Tracking noisy lasers using digitally enhanced fibre interferometers


High precision optical measurement requires the development and deployment of highly stable laser sources. The first step towards stabilising a laser is tracking and measuring it's phase noise. This project aims to develop new signal processing and optical methods to track and stabilise cheap noisy lasers for precision measurement.

Research fields

Engineering in Physics;Photonics, Lasers and Nonlinear Optics

Required background

Students will require a background in optics. Prior knowledge of fibre optics and/or digital signal processing is useful but not required.


High precision optical metrology requires the development and deployment of highly coherent laser sources. The wavelength stability of laser sources can be further improved using optical frequency references. Typically, optical frequency references are extremely well aligned optical instruments, and are actively isolated to prevent mechanical and thermal disturbances in order to maintain their performance.

In this project, we aim to use passively stabilised optical fibre interferometers to act as an optical frequency reference. Due to the physical robustness of optical fibre and their passive design, these systems may be engineered to be cheap, compact and field deployable.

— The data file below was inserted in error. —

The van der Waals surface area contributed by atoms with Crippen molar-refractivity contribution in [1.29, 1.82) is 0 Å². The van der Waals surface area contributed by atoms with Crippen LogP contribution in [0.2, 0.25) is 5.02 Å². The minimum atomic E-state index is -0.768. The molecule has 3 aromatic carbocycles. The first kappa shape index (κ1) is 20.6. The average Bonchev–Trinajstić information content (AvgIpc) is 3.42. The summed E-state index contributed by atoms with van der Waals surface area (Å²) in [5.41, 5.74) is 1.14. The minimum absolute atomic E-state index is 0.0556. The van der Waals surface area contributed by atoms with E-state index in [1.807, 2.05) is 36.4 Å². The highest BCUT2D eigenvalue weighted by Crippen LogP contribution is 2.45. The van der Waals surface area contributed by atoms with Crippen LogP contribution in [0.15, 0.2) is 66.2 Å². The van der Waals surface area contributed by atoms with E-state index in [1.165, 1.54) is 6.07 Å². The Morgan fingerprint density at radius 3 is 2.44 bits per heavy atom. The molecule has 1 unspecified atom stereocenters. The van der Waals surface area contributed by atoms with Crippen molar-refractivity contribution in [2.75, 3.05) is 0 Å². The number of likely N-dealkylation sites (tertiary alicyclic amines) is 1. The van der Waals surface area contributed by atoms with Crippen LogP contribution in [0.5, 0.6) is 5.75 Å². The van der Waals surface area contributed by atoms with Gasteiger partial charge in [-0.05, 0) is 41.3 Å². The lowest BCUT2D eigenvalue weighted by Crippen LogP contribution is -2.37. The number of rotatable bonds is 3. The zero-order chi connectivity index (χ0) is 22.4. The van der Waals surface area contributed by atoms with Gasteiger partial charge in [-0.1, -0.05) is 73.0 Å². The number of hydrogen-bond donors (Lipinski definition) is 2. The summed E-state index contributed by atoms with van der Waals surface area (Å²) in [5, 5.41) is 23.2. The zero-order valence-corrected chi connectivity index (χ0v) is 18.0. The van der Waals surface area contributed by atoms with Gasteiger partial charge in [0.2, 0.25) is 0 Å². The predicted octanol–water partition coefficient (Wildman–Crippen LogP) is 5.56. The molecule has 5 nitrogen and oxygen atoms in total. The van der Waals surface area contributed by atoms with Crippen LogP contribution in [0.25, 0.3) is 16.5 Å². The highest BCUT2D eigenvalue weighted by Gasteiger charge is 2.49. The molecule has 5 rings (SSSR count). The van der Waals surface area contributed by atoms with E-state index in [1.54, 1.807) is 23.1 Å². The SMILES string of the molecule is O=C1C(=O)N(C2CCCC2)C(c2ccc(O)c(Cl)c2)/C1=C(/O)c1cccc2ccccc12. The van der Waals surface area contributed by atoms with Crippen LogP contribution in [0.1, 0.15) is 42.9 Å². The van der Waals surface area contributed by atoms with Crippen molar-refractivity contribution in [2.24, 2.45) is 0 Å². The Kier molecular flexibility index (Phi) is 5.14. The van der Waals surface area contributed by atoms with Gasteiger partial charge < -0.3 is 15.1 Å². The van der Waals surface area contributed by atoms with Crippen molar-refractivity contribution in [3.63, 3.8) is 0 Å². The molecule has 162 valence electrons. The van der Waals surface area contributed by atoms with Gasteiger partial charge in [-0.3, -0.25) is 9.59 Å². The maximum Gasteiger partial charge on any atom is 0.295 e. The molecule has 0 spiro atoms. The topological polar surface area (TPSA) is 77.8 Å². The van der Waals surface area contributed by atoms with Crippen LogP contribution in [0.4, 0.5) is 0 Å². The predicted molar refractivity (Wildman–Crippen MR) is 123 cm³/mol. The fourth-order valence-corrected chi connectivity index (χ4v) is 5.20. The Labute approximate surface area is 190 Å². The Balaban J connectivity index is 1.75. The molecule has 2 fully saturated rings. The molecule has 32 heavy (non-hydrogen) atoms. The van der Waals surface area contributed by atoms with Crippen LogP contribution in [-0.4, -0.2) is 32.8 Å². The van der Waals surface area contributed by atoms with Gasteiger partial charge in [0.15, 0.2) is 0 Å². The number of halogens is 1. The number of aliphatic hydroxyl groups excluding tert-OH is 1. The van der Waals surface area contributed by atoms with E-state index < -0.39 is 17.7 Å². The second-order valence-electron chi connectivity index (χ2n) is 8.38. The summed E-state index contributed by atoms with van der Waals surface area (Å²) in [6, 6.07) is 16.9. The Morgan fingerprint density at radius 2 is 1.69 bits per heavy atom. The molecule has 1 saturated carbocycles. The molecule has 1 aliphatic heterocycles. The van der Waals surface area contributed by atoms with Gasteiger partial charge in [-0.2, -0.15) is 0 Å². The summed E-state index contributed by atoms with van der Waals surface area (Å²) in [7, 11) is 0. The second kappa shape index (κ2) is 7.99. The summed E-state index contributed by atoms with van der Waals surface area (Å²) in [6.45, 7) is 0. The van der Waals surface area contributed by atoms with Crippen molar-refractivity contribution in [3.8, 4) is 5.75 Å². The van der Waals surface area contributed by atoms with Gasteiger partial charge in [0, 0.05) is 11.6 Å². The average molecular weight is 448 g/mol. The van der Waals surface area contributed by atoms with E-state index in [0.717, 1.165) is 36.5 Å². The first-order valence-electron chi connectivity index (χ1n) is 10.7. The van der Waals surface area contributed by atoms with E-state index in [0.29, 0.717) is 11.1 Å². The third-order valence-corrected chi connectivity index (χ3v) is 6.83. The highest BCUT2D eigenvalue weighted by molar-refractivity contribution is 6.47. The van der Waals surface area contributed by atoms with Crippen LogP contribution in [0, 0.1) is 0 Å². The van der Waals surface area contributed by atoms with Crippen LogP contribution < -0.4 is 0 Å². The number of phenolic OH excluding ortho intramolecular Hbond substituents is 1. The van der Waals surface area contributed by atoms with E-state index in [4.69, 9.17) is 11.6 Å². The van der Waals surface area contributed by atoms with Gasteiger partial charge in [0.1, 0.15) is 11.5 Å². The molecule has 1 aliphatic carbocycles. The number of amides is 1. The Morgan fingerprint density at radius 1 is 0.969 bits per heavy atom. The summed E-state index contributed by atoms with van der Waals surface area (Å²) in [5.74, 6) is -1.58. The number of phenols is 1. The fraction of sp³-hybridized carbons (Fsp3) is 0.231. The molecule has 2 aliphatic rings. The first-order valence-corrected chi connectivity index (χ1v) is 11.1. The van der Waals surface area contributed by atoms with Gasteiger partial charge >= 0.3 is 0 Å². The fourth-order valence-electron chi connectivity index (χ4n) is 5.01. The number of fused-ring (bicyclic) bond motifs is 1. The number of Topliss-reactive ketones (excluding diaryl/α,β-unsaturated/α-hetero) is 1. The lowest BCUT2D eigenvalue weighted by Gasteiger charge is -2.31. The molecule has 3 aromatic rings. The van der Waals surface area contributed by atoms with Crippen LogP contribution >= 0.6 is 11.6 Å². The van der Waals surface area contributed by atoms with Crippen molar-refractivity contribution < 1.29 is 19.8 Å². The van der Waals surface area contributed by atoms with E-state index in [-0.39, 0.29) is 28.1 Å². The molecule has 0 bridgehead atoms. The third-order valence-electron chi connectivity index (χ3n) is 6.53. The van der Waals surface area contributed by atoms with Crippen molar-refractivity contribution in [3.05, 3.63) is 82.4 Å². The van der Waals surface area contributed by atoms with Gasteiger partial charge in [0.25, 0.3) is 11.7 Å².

In order to achieve the necessary frequency stability, this project investigates the use of digital signal processing techniques to isolate, suppress or correct for several limiting factors in optical fibre. This includes rejection of scattered light and the correction for polarisation drift. The project will have a digital signal processing component, with optional extensions into theoretical modelling and/or optical system design.

Updated:  24 June 2024/Responsible Officer:  Science Web/Page Contact:  Science Web